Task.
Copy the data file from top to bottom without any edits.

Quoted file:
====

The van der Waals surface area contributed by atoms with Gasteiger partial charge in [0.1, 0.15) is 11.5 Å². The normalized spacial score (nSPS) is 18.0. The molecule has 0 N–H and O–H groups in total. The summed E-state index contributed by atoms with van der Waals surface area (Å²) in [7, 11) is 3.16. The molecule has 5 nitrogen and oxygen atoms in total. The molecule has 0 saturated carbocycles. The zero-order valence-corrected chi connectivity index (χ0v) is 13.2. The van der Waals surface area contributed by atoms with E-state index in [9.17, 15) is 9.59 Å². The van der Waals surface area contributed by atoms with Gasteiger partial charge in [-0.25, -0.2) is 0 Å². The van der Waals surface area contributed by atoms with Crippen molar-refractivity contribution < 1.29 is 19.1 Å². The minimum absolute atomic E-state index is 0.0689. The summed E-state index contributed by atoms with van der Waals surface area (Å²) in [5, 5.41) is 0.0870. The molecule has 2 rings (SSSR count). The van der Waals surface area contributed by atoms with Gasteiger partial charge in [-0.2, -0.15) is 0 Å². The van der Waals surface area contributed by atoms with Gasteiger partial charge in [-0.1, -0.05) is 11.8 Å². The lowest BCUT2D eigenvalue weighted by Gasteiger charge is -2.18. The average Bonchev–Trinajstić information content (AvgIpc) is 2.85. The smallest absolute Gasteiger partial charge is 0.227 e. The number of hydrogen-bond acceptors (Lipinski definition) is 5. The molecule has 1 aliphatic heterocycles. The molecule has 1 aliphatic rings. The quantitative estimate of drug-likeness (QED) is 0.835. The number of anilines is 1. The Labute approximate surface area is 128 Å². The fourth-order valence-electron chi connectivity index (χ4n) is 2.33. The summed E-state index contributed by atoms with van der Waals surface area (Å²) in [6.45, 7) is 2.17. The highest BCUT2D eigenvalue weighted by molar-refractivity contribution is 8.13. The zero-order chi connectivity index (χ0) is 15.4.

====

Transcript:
The van der Waals surface area contributed by atoms with Gasteiger partial charge in [0.1, 0.15) is 11.5 Å². The normalized spacial score (nSPS) is 18.0. The molecule has 0 N–H and O–H groups in total. The summed E-state index contributed by atoms with van der Waals surface area (Å²) in [7, 11) is 3.16. The molecule has 5 nitrogen and oxygen atoms in total. The molecule has 0 saturated carbocycles. The zero-order valence-corrected chi connectivity index (χ0v) is 13.2. The van der Waals surface area contributed by atoms with E-state index in [9.17, 15) is 9.59 Å². The van der Waals surface area contributed by atoms with Gasteiger partial charge in [-0.25, -0.2) is 0 Å². The van der Waals surface area contributed by atoms with Crippen molar-refractivity contribution < 1.29 is 19.1 Å². The minimum absolute atomic E-state index is 0.0689. The summed E-state index contributed by atoms with van der Waals surface area (Å²) in [5, 5.41) is 0.0870. The molecule has 2 rings (SSSR count). The van der Waals surface area contributed by atoms with Gasteiger partial charge in [-0.2, -0.15) is 0 Å². The van der Waals surface area contributed by atoms with Gasteiger partial charge in [-0.1, -0.05) is 11.8 Å². The lowest BCUT2D eigenvalue weighted by Gasteiger charge is -2.18. The average Bonchev–Trinajstić information content (AvgIpc) is 2.85. The smallest absolute Gasteiger partial charge is 0.227 e. The number of hydrogen-bond acceptors (Lipinski definition) is 5. The molecule has 1 aliphatic heterocycles. The molecule has 1 aliphatic rings. The quantitative estimate of drug-likeness (QED) is 0.835. The number of anilines is 1. The Labute approximate surface area is 128 Å². The fourth-order valence-electron chi connectivity index (χ4n) is 2.33. The summed E-state index contributed by atoms with van der Waals surface area (Å²) in [6.45, 7) is 2.17. The highest BCUT2D eigenvalue weighted by molar-refractivity contribution is 8.13. The zero-order chi connectivity index (χ0) is 15.4.